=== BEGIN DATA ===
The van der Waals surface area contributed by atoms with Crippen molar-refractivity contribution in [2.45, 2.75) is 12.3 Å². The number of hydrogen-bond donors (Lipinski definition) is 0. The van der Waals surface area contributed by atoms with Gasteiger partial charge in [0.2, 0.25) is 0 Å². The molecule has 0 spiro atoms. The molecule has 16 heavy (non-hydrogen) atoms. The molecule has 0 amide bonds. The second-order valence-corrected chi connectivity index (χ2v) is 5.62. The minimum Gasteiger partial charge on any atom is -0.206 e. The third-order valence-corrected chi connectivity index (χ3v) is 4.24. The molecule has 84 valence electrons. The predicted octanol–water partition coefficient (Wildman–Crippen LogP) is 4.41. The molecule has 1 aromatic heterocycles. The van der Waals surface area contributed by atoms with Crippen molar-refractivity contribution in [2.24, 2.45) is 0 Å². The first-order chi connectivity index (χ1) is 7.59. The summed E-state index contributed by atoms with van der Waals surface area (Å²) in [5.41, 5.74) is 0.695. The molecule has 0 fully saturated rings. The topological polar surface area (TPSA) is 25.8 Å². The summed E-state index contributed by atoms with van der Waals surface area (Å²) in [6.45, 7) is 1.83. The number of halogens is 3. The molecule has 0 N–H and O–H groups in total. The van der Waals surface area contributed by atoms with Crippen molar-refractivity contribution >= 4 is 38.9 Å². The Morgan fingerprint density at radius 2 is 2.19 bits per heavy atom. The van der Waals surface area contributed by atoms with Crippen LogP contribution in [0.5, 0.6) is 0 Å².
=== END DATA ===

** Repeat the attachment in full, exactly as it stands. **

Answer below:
The van der Waals surface area contributed by atoms with Crippen molar-refractivity contribution in [2.45, 2.75) is 12.3 Å². The number of hydrogen-bond donors (Lipinski definition) is 0. The van der Waals surface area contributed by atoms with Gasteiger partial charge in [0.2, 0.25) is 0 Å². The molecule has 0 spiro atoms. The molecule has 16 heavy (non-hydrogen) atoms. The molecule has 0 amide bonds. The second-order valence-corrected chi connectivity index (χ2v) is 5.62. The minimum Gasteiger partial charge on any atom is -0.206 e. The third-order valence-corrected chi connectivity index (χ3v) is 4.24. The molecule has 84 valence electrons. The predicted octanol–water partition coefficient (Wildman–Crippen LogP) is 4.41. The molecule has 1 aromatic heterocycles. The van der Waals surface area contributed by atoms with Crippen molar-refractivity contribution in [2.24, 2.45) is 0 Å². The first-order chi connectivity index (χ1) is 7.59. The summed E-state index contributed by atoms with van der Waals surface area (Å²) in [5.41, 5.74) is 0.695. The molecule has 0 fully saturated rings. The topological polar surface area (TPSA) is 25.8 Å². The summed E-state index contributed by atoms with van der Waals surface area (Å²) in [6.45, 7) is 1.83. The number of halogens is 3. The molecule has 0 N–H and O–H groups in total. The van der Waals surface area contributed by atoms with Crippen molar-refractivity contribution >= 4 is 38.9 Å². The Morgan fingerprint density at radius 2 is 2.19 bits per heavy atom. The van der Waals surface area contributed by atoms with Crippen LogP contribution in [0.5, 0.6) is 0 Å².